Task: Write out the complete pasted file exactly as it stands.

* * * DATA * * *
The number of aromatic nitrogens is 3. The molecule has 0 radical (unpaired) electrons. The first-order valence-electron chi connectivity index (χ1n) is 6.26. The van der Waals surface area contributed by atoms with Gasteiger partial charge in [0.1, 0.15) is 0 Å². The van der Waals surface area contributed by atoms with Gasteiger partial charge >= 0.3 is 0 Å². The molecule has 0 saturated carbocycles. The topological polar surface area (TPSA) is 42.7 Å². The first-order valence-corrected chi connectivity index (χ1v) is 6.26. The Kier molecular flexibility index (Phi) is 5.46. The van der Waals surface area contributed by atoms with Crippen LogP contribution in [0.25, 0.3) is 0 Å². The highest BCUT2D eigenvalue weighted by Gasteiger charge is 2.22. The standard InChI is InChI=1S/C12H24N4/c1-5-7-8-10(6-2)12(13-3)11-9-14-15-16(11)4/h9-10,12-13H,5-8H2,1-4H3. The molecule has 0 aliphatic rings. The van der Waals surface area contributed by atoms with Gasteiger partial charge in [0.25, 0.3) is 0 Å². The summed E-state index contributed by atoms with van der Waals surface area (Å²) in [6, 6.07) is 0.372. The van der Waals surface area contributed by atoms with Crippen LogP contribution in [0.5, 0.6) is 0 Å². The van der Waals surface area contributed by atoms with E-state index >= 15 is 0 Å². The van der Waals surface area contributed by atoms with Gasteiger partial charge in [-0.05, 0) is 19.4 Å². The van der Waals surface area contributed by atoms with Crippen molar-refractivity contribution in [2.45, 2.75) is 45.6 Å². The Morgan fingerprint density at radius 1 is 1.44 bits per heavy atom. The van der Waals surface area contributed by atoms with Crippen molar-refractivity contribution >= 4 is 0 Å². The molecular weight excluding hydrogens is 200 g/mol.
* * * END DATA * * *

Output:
The number of aromatic nitrogens is 3. The molecule has 0 radical (unpaired) electrons. The first-order valence-electron chi connectivity index (χ1n) is 6.26. The van der Waals surface area contributed by atoms with Gasteiger partial charge in [0.1, 0.15) is 0 Å². The van der Waals surface area contributed by atoms with Gasteiger partial charge >= 0.3 is 0 Å². The molecule has 0 saturated carbocycles. The topological polar surface area (TPSA) is 42.7 Å². The first-order valence-corrected chi connectivity index (χ1v) is 6.26. The Kier molecular flexibility index (Phi) is 5.46. The van der Waals surface area contributed by atoms with Crippen LogP contribution in [0.25, 0.3) is 0 Å². The highest BCUT2D eigenvalue weighted by Gasteiger charge is 2.22. The standard InChI is InChI=1S/C12H24N4/c1-5-7-8-10(6-2)12(13-3)11-9-14-15-16(11)4/h9-10,12-13H,5-8H2,1-4H3. The molecule has 0 aliphatic rings. The van der Waals surface area contributed by atoms with Gasteiger partial charge in [0.25, 0.3) is 0 Å². The summed E-state index contributed by atoms with van der Waals surface area (Å²) in [6, 6.07) is 0.372. The van der Waals surface area contributed by atoms with Crippen LogP contribution in [0.5, 0.6) is 0 Å². The van der Waals surface area contributed by atoms with E-state index >= 15 is 0 Å². The van der Waals surface area contributed by atoms with Gasteiger partial charge in [-0.05, 0) is 19.4 Å². The van der Waals surface area contributed by atoms with Crippen molar-refractivity contribution in [2.45, 2.75) is 45.6 Å². The Morgan fingerprint density at radius 1 is 1.44 bits per heavy atom. The van der Waals surface area contributed by atoms with Crippen molar-refractivity contribution >= 4 is 0 Å². The molecular weight excluding hydrogens is 200 g/mol.